Pope Pius XI recognized that mothers often have a difficult time and wanted to give them hope.
In 1931, the Catholic Church was celebrating the 1,500th anniversary of the Council of Ephesus (431), where the Church affirmed its belief that the Virgin Mary was to be known as the “Mother of God” (Theotokos).
Pope Pius XI wanted to honor that anniversary and issued an encyclical letter titled Lux Veritatis. In it he reviewed the history of that council and affirmed its role in lifting up the Blessed Mother.
He also wanted to establish a liturgical feast honoring this belief of the Catholic Church, calling it the feast of the “Divine Maternity,” also known as the “Motherhood of the Blessed Virgin Mary.”
The feast would initially be fixed on October 11, but after the Second Vatican Council it was moved to January 1, associating the feast more with the birth of Jesus Christ.
One of the reasons why Pius XI wanted to commemorate Mary’s motherhood in a more universal way was to give encouragement to mothers.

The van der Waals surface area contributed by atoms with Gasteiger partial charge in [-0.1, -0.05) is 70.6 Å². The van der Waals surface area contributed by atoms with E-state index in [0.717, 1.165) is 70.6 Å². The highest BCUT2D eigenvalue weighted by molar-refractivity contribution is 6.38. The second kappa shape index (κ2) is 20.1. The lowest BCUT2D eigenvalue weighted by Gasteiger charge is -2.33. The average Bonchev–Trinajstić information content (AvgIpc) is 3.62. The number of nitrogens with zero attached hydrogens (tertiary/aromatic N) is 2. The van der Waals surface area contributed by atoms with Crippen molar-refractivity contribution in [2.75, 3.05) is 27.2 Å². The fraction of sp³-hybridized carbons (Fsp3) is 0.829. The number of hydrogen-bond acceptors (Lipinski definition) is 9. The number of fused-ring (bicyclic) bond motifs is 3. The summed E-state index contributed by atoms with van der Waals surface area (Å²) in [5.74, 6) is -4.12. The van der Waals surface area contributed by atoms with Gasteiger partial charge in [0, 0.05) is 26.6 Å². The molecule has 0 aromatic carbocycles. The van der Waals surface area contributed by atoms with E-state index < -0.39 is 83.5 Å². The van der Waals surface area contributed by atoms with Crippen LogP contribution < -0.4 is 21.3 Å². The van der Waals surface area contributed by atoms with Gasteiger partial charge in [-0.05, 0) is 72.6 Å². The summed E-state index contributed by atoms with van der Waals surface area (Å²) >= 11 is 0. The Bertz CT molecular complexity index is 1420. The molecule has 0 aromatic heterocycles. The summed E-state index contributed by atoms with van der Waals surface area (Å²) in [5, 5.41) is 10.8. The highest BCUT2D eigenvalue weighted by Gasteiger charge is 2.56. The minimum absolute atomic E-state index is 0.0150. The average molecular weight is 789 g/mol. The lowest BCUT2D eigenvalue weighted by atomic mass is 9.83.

He explained in his encyclical that Mary’s divine maternity raised up the dignity of all mothers and should give them hope during times of difficulty.
But in a more special manner it is fitting that those mothers of modern times, who, annoyed by their own children and their marriage … may look up to Mary and meditate intently on her who has raised this grave duty of motherhood to such high nobility. For in this way there is hope that they may be led, by the help of grace of the heavenly Queen … [to] be stirred up to follow after the wondrous praise of her virtues, by every effort in their power.
Pius XI also believed that this celebration of Mary’s motherhood would provide a potent antidote to any evils in society that downgrade the family.
If all these things prosper according to Our purpose, that is to say if the life of the family, the beginning and the foundation of all human society, is recalled to this most worthy model of holiness, without doubt We shall at length be able to meet the formidable crisis of evils confronting Us, with an effective remedy. In this way, it will come to pass that “the peace of God which passeth all understanding” may “keep the hearts and minds” of all (Phil. iv. 7), and that the much desired Kingdom of Christ, minds and forces being joined together, may be everywhere established.
Motherhood isn’t easy, and if anyone can relate, it’s Mary. She may not have had a “difficult” child, but her life was filled with thorns that would culminate in the sacrifice of her own son on the cross.
For those moments when you aren’t thrilled with being a mother — and everyone has them! — look to the Blessed Mother and ask her for help.
The Oldest hymn to Mary Mother of God